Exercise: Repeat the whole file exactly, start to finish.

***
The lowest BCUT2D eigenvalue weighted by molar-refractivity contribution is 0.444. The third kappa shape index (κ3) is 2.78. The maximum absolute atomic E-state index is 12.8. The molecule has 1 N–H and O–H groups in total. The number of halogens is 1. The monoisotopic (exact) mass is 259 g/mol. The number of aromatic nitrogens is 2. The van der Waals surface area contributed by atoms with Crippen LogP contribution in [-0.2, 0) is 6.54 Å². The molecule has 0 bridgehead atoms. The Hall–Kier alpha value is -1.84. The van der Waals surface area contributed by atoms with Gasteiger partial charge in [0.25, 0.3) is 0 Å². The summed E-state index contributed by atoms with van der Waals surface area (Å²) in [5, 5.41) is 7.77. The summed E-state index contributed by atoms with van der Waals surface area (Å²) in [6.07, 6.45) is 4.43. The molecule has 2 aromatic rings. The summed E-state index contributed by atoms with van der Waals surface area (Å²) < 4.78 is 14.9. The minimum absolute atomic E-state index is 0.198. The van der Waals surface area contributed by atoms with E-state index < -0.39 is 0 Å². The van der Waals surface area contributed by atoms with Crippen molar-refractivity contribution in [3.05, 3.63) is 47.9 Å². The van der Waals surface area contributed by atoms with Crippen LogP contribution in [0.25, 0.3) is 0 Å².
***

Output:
The lowest BCUT2D eigenvalue weighted by molar-refractivity contribution is 0.444. The third kappa shape index (κ3) is 2.78. The maximum absolute atomic E-state index is 12.8. The molecule has 1 N–H and O–H groups in total. The number of halogens is 1. The monoisotopic (exact) mass is 259 g/mol. The number of aromatic nitrogens is 2. The van der Waals surface area contributed by atoms with Crippen LogP contribution in [-0.2, 0) is 6.54 Å². The molecule has 0 bridgehead atoms. The Hall–Kier alpha value is -1.84. The van der Waals surface area contributed by atoms with Gasteiger partial charge in [0.25, 0.3) is 0 Å². The summed E-state index contributed by atoms with van der Waals surface area (Å²) in [5, 5.41) is 7.77. The summed E-state index contributed by atoms with van der Waals surface area (Å²) in [6.07, 6.45) is 4.43. The molecule has 2 aromatic rings. The summed E-state index contributed by atoms with van der Waals surface area (Å²) < 4.78 is 14.9. The minimum absolute atomic E-state index is 0.198. The van der Waals surface area contributed by atoms with E-state index < -0.39 is 0 Å². The van der Waals surface area contributed by atoms with Crippen molar-refractivity contribution in [3.05, 3.63) is 47.9 Å². The van der Waals surface area contributed by atoms with Crippen LogP contribution in [0.25, 0.3) is 0 Å².